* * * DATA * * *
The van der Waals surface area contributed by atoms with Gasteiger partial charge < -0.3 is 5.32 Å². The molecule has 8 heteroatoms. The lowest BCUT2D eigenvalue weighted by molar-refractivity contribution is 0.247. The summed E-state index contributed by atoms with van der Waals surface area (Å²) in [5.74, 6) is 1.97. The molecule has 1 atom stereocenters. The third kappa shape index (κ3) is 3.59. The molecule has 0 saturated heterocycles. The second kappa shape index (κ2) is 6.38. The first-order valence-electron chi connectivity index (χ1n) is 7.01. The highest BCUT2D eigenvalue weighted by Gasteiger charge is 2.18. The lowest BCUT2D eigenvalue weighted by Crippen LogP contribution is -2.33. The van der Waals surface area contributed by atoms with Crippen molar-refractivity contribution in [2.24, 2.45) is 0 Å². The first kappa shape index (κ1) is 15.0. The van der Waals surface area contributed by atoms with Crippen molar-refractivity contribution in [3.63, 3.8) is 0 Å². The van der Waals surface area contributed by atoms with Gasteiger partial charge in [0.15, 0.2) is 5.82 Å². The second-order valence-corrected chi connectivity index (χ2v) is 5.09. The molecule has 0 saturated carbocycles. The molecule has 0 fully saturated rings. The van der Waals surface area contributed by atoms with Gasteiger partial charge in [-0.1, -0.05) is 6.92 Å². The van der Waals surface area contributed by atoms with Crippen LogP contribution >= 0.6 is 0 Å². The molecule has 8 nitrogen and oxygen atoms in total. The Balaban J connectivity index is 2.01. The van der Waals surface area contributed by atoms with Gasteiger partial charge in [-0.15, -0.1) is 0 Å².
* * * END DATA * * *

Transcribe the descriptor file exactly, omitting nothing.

The van der Waals surface area contributed by atoms with Gasteiger partial charge < -0.3 is 5.32 Å². The molecule has 8 heteroatoms. The lowest BCUT2D eigenvalue weighted by molar-refractivity contribution is 0.247. The summed E-state index contributed by atoms with van der Waals surface area (Å²) in [5.74, 6) is 1.97. The molecule has 1 atom stereocenters. The third kappa shape index (κ3) is 3.59. The molecule has 0 saturated heterocycles. The second kappa shape index (κ2) is 6.38. The first-order valence-electron chi connectivity index (χ1n) is 7.01. The highest BCUT2D eigenvalue weighted by Gasteiger charge is 2.18. The lowest BCUT2D eigenvalue weighted by Crippen LogP contribution is -2.33. The van der Waals surface area contributed by atoms with Crippen molar-refractivity contribution in [2.24, 2.45) is 0 Å². The first kappa shape index (κ1) is 15.0. The van der Waals surface area contributed by atoms with Crippen molar-refractivity contribution in [3.63, 3.8) is 0 Å². The van der Waals surface area contributed by atoms with Gasteiger partial charge in [0.15, 0.2) is 5.82 Å². The second-order valence-corrected chi connectivity index (χ2v) is 5.09. The molecule has 0 saturated carbocycles. The molecule has 0 fully saturated rings. The van der Waals surface area contributed by atoms with Gasteiger partial charge in [-0.1, -0.05) is 6.92 Å². The van der Waals surface area contributed by atoms with Crippen LogP contribution >= 0.6 is 0 Å². The molecule has 8 nitrogen and oxygen atoms in total. The Balaban J connectivity index is 2.01. The van der Waals surface area contributed by atoms with Gasteiger partial charge in [-0.15, -0.1) is 0 Å².